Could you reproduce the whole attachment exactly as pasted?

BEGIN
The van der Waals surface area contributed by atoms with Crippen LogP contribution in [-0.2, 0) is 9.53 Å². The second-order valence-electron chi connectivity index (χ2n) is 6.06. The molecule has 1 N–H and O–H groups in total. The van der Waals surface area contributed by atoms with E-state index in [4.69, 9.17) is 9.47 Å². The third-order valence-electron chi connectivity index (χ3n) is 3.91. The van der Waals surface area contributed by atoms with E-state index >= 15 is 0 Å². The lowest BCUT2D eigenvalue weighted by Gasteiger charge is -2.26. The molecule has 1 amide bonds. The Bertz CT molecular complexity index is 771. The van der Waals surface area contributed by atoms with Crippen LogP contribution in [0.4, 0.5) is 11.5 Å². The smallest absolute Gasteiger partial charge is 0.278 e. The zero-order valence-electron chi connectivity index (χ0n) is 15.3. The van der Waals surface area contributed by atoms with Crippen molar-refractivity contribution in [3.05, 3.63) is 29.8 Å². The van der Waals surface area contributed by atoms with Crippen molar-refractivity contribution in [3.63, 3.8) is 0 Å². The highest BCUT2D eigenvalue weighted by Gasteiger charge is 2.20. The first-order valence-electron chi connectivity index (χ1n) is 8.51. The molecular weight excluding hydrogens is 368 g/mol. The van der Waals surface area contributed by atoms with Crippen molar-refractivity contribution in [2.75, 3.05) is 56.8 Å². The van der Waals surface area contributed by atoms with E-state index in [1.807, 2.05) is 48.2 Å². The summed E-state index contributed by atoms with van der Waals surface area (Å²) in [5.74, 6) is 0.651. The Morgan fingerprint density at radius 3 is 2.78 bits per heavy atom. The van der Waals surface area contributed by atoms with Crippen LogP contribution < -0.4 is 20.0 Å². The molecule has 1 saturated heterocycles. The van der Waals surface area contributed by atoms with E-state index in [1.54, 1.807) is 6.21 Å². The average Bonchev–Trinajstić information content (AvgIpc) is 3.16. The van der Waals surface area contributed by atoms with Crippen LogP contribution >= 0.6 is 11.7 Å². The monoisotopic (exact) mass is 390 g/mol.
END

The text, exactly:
The van der Waals surface area contributed by atoms with Crippen LogP contribution in [-0.2, 0) is 9.53 Å². The second-order valence-electron chi connectivity index (χ2n) is 6.06. The molecule has 1 N–H and O–H groups in total. The van der Waals surface area contributed by atoms with E-state index in [4.69, 9.17) is 9.47 Å². The third-order valence-electron chi connectivity index (χ3n) is 3.91. The van der Waals surface area contributed by atoms with E-state index >= 15 is 0 Å². The lowest BCUT2D eigenvalue weighted by Gasteiger charge is -2.26. The molecule has 1 amide bonds. The Bertz CT molecular complexity index is 771. The van der Waals surface area contributed by atoms with Crippen LogP contribution in [0.4, 0.5) is 11.5 Å². The smallest absolute Gasteiger partial charge is 0.278 e. The zero-order valence-electron chi connectivity index (χ0n) is 15.3. The van der Waals surface area contributed by atoms with Crippen molar-refractivity contribution in [3.05, 3.63) is 29.8 Å². The van der Waals surface area contributed by atoms with Crippen molar-refractivity contribution in [3.63, 3.8) is 0 Å². The highest BCUT2D eigenvalue weighted by Gasteiger charge is 2.20. The first-order valence-electron chi connectivity index (χ1n) is 8.51. The molecular weight excluding hydrogens is 368 g/mol. The van der Waals surface area contributed by atoms with Crippen molar-refractivity contribution in [2.75, 3.05) is 56.8 Å². The van der Waals surface area contributed by atoms with E-state index in [1.807, 2.05) is 48.2 Å². The summed E-state index contributed by atoms with van der Waals surface area (Å²) in [5.74, 6) is 0.651. The Morgan fingerprint density at radius 3 is 2.78 bits per heavy atom. The van der Waals surface area contributed by atoms with Crippen LogP contribution < -0.4 is 20.0 Å². The molecule has 1 saturated heterocycles. The van der Waals surface area contributed by atoms with E-state index in [1.54, 1.807) is 6.21 Å². The average Bonchev–Trinajstić information content (AvgIpc) is 3.16. The van der Waals surface area contributed by atoms with Crippen LogP contribution >= 0.6 is 11.7 Å². The monoisotopic (exact) mass is 390 g/mol.